Okay so admittedly the title of this post is extremely morbid for a personal finance blog. However I really wanted to draw attention to this subject and have the title hit straight at the point. Over this past weekend I went to a memorial service for a family friend that was 43 years old when he passed. He choked on some food that he was eating one evening. That’s it. That’s how simple and quick it was. He left a 24-year-old son and many family and friends. Seeing all of this got me thinking about what it takes to prepare for death. It is very important that you realize you need to get things in order for the day that you are no longer a living member of our world. This applies to adults of all ages and family situations. If you do not make preparations, you leave it in the hands of grieving friends and family or worse yet, the government.
- Your will and testament
- Life insurance
- A listing of all your accounts
Will and Testament
According to Wikipedia, a will or testament is a legal declaration by which a person, the testator, names one or more persons to manage his estate and provides for the transfer of his property at death. Informally a will is a set of instructions for how to distribute your assets after your death. Having a will is important because if you do not, distributing your assets falls into probate court where a judge decides how to divide up your estate. Read this post from Fortune Watch to learn more about what happens when you die without a will.
Do I need a lawyer?
The short answer is no. You can draw up your own will using examples found online. There are even free services that will draw up a basic will for your state. Legally you need at least two uninvolved witnesses to witness your signing. These witnesses must not benefit from any asset within the will. The trouble with not having a lawyer involved is that you may leave errors or technical pitfalls in the will by mistake. If so, your will may still end up in probate court and have to go through that whole process.
Make sure that you name an executor in your will that is responsible and willing to handle tough situations. Dividing up assets combined with grief is a horrible combination. Make sure you appoint someone with a strong and confident personality. You might want to strongly consider someone outside of the family to handle your estate. Whomever you choose, ask them and verify that they are willing and able. There is nothing like throwing a huge curve ball to an unsuspecting family member or friend after you die. When you are speaking to them about being your executor, make sure to explain your will and how your will work.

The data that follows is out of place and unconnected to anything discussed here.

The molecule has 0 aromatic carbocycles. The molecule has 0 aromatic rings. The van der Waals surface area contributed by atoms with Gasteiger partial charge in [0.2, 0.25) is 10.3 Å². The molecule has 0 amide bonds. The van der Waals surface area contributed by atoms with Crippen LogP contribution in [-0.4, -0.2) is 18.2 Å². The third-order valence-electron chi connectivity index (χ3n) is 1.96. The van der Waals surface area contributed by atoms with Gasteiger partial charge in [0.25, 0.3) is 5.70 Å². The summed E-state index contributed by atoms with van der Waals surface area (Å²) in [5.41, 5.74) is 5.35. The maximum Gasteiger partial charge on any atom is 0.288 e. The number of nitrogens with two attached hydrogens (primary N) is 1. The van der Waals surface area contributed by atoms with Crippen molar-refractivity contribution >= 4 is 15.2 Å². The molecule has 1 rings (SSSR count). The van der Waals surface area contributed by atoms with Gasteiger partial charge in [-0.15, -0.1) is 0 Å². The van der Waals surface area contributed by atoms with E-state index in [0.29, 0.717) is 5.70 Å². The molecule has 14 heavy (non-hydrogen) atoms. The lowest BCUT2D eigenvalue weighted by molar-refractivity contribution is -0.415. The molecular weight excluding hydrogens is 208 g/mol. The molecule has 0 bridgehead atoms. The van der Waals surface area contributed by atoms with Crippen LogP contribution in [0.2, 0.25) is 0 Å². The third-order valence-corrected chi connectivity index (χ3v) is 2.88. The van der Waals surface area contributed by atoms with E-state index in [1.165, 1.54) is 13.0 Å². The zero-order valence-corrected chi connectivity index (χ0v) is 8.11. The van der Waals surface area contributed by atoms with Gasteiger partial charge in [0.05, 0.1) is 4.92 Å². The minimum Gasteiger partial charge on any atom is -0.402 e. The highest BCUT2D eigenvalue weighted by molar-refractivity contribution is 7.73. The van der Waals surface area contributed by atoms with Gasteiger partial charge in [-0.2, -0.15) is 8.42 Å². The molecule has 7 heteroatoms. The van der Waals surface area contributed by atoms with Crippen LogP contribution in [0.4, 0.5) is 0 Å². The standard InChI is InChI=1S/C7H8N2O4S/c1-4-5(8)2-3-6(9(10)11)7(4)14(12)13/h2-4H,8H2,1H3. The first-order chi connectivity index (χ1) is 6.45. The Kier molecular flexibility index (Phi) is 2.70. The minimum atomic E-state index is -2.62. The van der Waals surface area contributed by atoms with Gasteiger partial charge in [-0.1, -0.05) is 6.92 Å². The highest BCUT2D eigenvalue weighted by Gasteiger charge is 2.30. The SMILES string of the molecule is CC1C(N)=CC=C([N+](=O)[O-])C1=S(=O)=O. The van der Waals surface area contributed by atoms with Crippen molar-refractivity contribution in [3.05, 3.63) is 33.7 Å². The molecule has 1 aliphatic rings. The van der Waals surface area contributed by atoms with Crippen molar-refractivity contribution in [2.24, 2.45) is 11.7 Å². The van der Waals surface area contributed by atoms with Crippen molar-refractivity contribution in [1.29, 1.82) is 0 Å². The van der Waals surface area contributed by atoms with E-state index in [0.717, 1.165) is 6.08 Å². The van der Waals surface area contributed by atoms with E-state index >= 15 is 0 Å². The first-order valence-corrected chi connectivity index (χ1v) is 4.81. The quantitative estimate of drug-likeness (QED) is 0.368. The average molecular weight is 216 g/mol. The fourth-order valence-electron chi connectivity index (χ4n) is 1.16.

Insurance in general is a big gamble. You pay your premiums betting that you are going to need money when something bad happens, and the insurance company is taking your premiums betting that nothing bad is going to happen (or that they have some loophole that you didn’t notice). I love Chris Rock’s slogan for insurance. In case shit happens.
Now there are all kinds of crazy life insurance choices out there, but they all boil down to two categories, cash value or term. Cash value promises to pay out a certain amount when you die and that your “investment” accumulates value during your lifetime that you can use later. Term life insurance covers you for a given term (typically 20 or 30 years) and you pay a premium the entire time. If you live beyond the term, you get nothing. Remember one major concept when you are speaking with any insurance salesman or agent. They make much bigger commissions from selling you cash value policies. So if you find yourself wondering why the cash value option sounds so much better than term, that’s why.
If you read up on the two different types, you will find that almost all financial advisers will tell you to buy a term policy. Cash value policies are a joke. First of all the amount of coverage in cash value policies is about a tenth of what you can get for the same price in a term policy. Second off, life insurance is not an investment to expect a return from. If you want a return on investment, invest in the stock market or real estate. Buy life insurance to do exactly that, insure your life.
Buy only what you think you will need. I went with a 20 year term when I was 30 because I figured that in 20 years, my kids will be adults and I will have accumulated enough assets to self insure. I got more coverage and a lower price for the shorter term. If your financials are not in order yet or you are very young, buy a 30 year term policy. Also the younger you are when you buy a policy, the cheaper the premiums.
Make sure you cover generally 8 to ten times your annual income. Look to your bank, online research, or your employer to find the best options for term life insurance.
Start now gathering a listing of all your accounts and how to get access to them. If you die and you have 15 different accounts that no one knows about, that is a nightmare for your family to track down. At least you should have a complete listing showing what institution holds the account, the account number, your username and password, a phone number for the institution, the name of any contact there that you prefer, and an online access URL.
Dave Ramsey actually takes this concept further and lists all the items you should include in a Legacy Drawer. I like his advice here and am going to start working on this collection myself.
Any preparations you make now save one more thing that your family and friends will not have to decide on. What are your thoughts? Have you made any preparations? Did I cover all the basics? Have any questions?